Second point, which is more complicated. It is possible, in fact, that I understood poorly Whitehead’s these, and that hurts me. First, it’s in English, not translated obviously, and you have already guess that my relationship with English was painful. But for those who know English and this interest, it’s in Concept of Nature, it’s the marvelous chapter 4. I am translating little bits for you: “The character of the event (for the moment, the event is thus an infinite, not convergent sequence [suite] without limits) can be defined by the quantitative expressions expression relations between diverse intrinsic quantities in the event itself (i.e. in the series), or between such quantities and other intrinsic quantities in other events (that is, in other vibrations). In the case of events that have considerable spatio-temporal extension, the quantitative aggregate of expressions is highly complex. If ‘e’ an event, let us call Qe the aggregate of quantitative expression defining its character, and which includes its connections with the rest of nature.” You see that ‘e’ designate the infinite vibratory series extending to the sub-multiples, and that Qe designates one of the characteristics of the series. It yields as a schema of two series “e1, e2, e3, en, n + 1”, that the vibratory series, and Qen, Qen + 1, that’s the series of characteristics? “If Q1 is a quantitative measure found in Qe1, and Q2 the homologue of Q1 which is found in Qe2, and Q3 etc. etc… then we will have a series Q1-Q2-Q3-Qn+1, etc. … Although it has no final term,” thus it has in common with the preceding vibratory series, it has in common not to have a final term, it is indeed infinite… “Although it has no final term, it converges toward a definite limit.” So my agony is: Is my commentary correct? Whitehead gives no example. I therefore need Isabelle. The essential point is this birth of the convergent series, convergent toward a limit. What do you think?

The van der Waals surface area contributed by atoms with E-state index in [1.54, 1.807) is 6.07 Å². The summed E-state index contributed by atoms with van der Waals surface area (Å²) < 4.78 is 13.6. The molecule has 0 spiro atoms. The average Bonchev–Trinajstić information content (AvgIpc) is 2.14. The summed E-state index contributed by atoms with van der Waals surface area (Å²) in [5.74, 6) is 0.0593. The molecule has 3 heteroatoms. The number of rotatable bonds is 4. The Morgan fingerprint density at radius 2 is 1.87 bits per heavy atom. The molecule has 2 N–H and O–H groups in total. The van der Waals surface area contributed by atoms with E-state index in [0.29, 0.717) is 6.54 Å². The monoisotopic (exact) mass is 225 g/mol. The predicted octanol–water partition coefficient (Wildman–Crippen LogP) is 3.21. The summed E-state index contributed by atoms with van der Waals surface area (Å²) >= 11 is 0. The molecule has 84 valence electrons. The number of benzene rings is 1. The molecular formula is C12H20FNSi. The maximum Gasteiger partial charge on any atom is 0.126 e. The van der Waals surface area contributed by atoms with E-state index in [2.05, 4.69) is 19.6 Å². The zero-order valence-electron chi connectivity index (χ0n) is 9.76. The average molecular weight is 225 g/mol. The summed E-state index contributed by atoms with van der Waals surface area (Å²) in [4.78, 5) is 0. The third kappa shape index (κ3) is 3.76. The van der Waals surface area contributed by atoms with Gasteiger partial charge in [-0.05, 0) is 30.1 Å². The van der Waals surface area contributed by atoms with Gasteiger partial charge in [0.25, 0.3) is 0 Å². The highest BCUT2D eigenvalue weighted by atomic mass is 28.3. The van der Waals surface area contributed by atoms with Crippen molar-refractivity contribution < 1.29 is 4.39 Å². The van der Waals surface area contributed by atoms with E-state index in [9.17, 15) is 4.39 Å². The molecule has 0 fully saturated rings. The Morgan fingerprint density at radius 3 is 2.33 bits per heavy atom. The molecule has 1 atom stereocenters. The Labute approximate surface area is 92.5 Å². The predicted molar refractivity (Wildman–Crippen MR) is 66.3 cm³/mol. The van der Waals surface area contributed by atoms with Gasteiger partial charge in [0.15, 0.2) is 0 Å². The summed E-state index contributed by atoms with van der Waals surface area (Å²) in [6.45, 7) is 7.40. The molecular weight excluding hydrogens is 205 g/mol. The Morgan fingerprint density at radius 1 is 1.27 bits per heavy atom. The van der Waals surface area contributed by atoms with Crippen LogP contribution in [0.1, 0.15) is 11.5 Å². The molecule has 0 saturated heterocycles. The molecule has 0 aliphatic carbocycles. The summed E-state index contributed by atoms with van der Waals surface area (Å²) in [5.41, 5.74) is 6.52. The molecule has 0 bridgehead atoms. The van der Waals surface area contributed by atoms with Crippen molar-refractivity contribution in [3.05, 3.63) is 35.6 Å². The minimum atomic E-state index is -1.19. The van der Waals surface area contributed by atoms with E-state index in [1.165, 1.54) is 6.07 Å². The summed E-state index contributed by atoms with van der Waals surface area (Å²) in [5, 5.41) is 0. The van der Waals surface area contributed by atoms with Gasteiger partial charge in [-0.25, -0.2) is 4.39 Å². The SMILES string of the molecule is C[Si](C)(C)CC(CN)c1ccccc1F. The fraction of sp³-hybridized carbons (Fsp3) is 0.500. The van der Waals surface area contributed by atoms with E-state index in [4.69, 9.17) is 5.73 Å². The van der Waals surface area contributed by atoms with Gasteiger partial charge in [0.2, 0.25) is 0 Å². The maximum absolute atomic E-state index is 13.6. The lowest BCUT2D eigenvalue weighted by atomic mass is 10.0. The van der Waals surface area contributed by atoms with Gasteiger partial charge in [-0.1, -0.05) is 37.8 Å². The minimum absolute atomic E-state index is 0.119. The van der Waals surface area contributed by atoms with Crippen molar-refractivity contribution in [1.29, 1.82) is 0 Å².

Isabelle Stengers: [inaudible]
Gilles Deleuze: That interests me a lot because I believe in a kind of relay, a metaphysical relay in science, once we’ve said that the two disciplines are very different. But that does not prevent us from having relays if there is the complementarity that I indicated following Bergson, following Whitehead, if there is this complementarity between metaphysics and science, and that this complementarity has absolutely not gone stale; it’s just that people have absolutely understood nothing, it seems to me, and we have not [rejected] that there are relays [transcription seems to be missing a word]
Question: [inaudible]